Controversial Nomination Withdrawn By White House


Madison Olinger
Contributing Writer

On Feb. 2, the White House withdrew the nomination of Kathleen Hartnett White to head the Council of Environmental Quality.

White, a senior fellow at the Texas Public Policy Foundation, has long been the subject of criticism for her beliefs on environmental issues.

Known for questioning existing scientific findings on climate change, White has a history of controversial comments that have drawn criticism from both sides of the political aisle and numerous esteemed scientists.

CNN’s KFile reported that in September 2016, White was interviewed by an online conservative radio show in which she referred to the belief in global warming as a “kind of paganism,” which is only one of the many times her beliefs have garnered negative reactions.

In 2016, White wrote an article for The Hill and contested the commonly held understanding of carbon dioxide as a pollutant, which National Geographic cites as the main greenhouse gas responsible for warming earth trends.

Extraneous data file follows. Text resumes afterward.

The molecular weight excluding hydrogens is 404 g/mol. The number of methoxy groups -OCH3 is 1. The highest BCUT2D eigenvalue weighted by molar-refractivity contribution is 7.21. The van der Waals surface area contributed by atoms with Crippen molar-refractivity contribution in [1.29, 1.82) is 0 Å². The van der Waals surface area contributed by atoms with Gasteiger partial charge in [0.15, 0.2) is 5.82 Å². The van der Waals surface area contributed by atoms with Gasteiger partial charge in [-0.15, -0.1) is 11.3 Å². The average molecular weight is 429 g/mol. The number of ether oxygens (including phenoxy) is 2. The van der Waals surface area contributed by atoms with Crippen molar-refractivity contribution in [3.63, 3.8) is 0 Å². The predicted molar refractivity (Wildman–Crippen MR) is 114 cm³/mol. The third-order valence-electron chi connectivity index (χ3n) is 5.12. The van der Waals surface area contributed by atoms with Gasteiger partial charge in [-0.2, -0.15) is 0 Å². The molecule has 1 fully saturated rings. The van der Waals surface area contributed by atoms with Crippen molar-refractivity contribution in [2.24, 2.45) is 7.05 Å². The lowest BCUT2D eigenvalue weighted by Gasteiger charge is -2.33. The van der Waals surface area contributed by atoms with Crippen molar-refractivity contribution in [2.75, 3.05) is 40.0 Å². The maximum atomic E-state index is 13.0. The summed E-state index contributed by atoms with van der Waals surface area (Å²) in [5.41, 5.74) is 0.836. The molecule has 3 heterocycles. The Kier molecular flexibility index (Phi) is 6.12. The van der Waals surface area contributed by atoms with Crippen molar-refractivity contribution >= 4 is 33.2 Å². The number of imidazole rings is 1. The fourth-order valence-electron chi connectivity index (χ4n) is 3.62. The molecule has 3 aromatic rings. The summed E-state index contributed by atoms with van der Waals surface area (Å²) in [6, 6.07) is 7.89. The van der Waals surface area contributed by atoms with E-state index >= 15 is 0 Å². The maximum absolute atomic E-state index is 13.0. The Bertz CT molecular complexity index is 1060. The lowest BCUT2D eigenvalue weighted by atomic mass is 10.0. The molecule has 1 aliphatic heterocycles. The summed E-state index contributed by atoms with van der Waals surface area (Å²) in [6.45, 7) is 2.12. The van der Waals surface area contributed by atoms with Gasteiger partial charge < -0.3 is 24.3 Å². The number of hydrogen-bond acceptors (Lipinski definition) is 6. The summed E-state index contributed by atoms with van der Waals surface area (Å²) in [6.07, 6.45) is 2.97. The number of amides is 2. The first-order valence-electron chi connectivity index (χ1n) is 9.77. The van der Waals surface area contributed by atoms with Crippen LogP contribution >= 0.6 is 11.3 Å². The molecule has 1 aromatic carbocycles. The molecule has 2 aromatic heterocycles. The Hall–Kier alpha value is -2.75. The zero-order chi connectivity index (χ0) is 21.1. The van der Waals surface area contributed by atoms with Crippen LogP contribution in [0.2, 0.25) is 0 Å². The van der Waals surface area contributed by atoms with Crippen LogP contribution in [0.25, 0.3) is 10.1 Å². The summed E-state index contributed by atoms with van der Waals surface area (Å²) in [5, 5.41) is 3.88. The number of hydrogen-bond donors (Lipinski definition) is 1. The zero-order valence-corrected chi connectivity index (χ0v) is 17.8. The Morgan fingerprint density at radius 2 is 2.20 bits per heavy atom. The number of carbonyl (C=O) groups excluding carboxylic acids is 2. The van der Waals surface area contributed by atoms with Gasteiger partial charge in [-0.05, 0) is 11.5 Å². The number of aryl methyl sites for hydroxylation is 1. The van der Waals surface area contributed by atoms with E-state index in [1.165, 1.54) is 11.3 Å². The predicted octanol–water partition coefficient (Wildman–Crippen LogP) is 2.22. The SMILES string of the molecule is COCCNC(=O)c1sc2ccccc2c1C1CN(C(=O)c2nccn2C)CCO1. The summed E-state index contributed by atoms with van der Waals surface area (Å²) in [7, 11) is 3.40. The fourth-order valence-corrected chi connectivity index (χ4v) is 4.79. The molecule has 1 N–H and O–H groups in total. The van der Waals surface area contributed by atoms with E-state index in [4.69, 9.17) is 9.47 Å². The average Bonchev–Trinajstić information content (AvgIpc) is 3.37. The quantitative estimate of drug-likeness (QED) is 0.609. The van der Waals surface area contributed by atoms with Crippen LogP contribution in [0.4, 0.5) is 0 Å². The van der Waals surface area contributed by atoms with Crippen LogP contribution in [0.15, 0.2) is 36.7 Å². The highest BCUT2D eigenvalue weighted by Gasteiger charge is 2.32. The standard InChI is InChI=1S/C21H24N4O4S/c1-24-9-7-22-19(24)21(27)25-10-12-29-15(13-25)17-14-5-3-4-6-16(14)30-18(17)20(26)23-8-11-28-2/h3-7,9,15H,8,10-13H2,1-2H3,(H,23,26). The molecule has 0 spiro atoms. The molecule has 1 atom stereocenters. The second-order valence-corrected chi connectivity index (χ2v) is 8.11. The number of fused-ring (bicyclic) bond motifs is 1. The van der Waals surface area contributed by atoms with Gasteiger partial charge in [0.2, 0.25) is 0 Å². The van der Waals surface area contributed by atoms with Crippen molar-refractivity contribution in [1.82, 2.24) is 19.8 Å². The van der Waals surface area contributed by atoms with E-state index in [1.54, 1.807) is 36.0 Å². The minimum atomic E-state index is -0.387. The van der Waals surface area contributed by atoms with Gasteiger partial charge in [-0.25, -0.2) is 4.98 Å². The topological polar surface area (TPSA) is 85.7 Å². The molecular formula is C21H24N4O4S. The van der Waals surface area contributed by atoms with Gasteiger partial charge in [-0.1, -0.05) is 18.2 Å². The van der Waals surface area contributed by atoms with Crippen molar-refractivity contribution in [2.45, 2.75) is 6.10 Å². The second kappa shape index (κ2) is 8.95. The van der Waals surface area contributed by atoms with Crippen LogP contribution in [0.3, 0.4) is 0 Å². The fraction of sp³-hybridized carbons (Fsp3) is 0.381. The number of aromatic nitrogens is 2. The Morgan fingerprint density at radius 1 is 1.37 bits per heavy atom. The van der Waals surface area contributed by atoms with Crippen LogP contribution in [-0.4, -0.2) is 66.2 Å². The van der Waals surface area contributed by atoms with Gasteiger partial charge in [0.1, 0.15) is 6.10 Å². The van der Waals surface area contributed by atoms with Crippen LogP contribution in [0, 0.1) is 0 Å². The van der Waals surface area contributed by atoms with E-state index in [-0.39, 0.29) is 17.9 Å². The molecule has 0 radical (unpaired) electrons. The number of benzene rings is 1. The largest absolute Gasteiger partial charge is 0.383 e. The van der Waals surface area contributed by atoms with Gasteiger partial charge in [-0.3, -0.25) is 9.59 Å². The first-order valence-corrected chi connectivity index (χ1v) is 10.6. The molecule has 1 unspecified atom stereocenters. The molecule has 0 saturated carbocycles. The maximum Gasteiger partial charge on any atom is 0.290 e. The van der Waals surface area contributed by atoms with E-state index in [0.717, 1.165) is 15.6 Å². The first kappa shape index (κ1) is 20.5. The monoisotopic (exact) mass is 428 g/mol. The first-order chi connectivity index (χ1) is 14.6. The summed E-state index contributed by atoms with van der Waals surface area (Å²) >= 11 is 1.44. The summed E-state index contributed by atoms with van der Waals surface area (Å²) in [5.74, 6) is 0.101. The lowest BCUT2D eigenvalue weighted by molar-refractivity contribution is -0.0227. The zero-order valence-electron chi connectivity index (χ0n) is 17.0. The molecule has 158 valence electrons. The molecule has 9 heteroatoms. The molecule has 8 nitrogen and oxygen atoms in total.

“Carbon dioxide is an odorless, invisible, harmless and completely natural gas lacking any characteristic as a pollutant,” White wrote, which immediately sent ripples of anger through the scientific community.

Over 300 scientists reacted to White’s claims in the form of a written address to Congress opposing her nomination. “As scientists and scholars, we are alarmed by Ms. Hartnett White’s actions and statements,” the letter read.

The news of White’s withdrawal was not a shock to Washington. After a clear presence of bipartisan concern during her confirmation hearing last November, it became clear she may not have ever had the support needed to be confirmed.

Sen. Deb Fischer (R-NE) told White that she worried about her “extremist views,” and Senator Ed Markey (D-MA) described her positions as “not just outliers” but “outrageous.”

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Sen. Tom Carper (D-DE), who sits on the Senate Environment and Public Works Committee said “Withdrawing Kathleen Hartnett White’s nomination is the right thing to do,” in a statement released following the news of her withdrawal last week.

Peter Hansen, a senior studying sustainability, agrees with those praising the Trump administration for this decision.

“I don’t agree with much of what the current administration believes, but simply ignoring science and promoting someone who can’t back up her statements with facts is a dangerous game to play,” Hansen said. “Science wins this round, and hopefully all rounds to come.”

Photo Taken From Wikipedia Commons.